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Jeremie Renier by Willy Vanderperre (Art + Commerce) / Hair by Anthony Turner (Art Partner) /  Grooming by Lynsey Alexander (Streeters London)

Posted in: General news

Monrowe Magazine

March 30th, 2015 |Posted by steven.yatsko

Monrowe Magazine introduces its first issue “Evolution” chronicling a certain and beautiful bygone sentiment, like the antiquity of good penmanship, with editor Ricky Kim ruminating over timelessness, an answer to button-down minimalism and his own longing for substance. “The best art gives us a feeling to which we have no words…for me, personally, cinema has been the most powerful,” says Kim, a former photography art director with Ralph Lauren. The predominately black and white pages infuse that savor of cinema onto its silvery pages. The cover story shot by Fanny Latour-Lambert musters nostalgia and the perennial cool of James Dean. Glen Luchford’s masterfully filmic Prada 1997 campaigns featuring Amber Valletta are resurrected and still read as contemporary and sensory-charged as ever embracing silver-screen virtues.

By keeping storytelling at the forefront, photographers like Robert NetheryChantelle Dosser and Annelise Phillips mull over fashion with dreamy cinematic images. Lindsey Hornyak styles contemplatively synthesizing the new and old while Priscilla Polley keeps thing feeling traditional such as in “The Good Place” with Alina Krasina and Alexandra Titarenko wearing A.P.C., Creatures of Comfort and Stella Mcartney. Iconic art photographer Ralph Gibson‘s narrative body of work is featured in a retrospective as well as an interview with model/legend Kim Williams wearing Issey Miyake.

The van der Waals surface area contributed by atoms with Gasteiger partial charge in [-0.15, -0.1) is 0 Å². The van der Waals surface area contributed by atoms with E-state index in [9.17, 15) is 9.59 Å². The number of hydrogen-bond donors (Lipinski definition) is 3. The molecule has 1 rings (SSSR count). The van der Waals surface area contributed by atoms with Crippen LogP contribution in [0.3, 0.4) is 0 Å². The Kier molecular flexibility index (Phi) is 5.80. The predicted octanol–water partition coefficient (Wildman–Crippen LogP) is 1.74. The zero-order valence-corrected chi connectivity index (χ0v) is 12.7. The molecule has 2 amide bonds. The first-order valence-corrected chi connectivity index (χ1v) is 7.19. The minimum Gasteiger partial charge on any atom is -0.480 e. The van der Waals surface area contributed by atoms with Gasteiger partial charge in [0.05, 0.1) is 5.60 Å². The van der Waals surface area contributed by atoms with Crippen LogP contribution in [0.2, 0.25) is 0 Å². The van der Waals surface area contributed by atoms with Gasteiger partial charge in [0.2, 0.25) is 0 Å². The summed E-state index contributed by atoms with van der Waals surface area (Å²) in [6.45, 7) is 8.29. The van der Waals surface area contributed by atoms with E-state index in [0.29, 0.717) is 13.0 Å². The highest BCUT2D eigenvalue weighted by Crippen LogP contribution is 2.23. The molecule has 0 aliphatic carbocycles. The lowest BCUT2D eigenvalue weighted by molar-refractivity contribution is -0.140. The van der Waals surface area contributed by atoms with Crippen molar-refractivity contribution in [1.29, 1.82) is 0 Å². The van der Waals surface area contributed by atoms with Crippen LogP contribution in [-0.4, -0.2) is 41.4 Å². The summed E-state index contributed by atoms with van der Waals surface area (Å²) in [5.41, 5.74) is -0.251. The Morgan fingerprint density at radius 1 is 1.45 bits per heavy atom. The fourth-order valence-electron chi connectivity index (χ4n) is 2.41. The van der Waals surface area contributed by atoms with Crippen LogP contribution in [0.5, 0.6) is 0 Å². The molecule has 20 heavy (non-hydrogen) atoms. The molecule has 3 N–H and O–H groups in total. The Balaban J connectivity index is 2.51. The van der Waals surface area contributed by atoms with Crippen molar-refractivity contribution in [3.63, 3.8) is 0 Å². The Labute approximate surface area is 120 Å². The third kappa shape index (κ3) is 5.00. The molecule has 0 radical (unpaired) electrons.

Photos courtesy of Monrowe Magazine

Adeline Jouan by Fanny Latour-Lambert (Walter Schupfer Management), styling by Lindsey Hornyak

 

Prada campaigns from 1997-Amber Valletta by Glen Luchford (Art Partner), creative direction by David James (Art + Commerce)

 

Paul Barge, Augustin Lampreia and Adeline Jouan by Fanny Latour-Lambert (Walter Schupfer Management), styled by Lindsey Hornyak

Alina Krasina and Sarah Bledsoe by Annelise Phillips, styled by Priscilla Polley

Alina Ilie, Carson Bruner and Katiusha Feofanova by Chantelle Dosser, styled by Priscilla Polley

Shaughnessy Brown, Haley Rohe and Zach King by Michael Donovan, styled by Priscilla Polley

 

Charlotte ReboutierRyan Hassaine and Angie Sherbourne by Fanny Latour-Lambert (Walter Schupfer Management), creative direction by Lindsey Hornyak

Stills from Matt Baron

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Elliott Sailors, Viktoriya Sasonkina, Olga Timokhina, Elena Melnik, Rhianna Porter and Sup Park by Chantelle Dosser, styled by Lindsey Hornyak

Kim Williams by Marco Grob, styled by Priscilla Polley

 

Photography by Ralph Gibson (Walter Schupfer Management)

Marko Brozic by Nathan Jenkins, styled by Mara Palena

 

Posted in: General news

The New Gen

March 27th, 2015 |Posted by Irene Ojo-Felix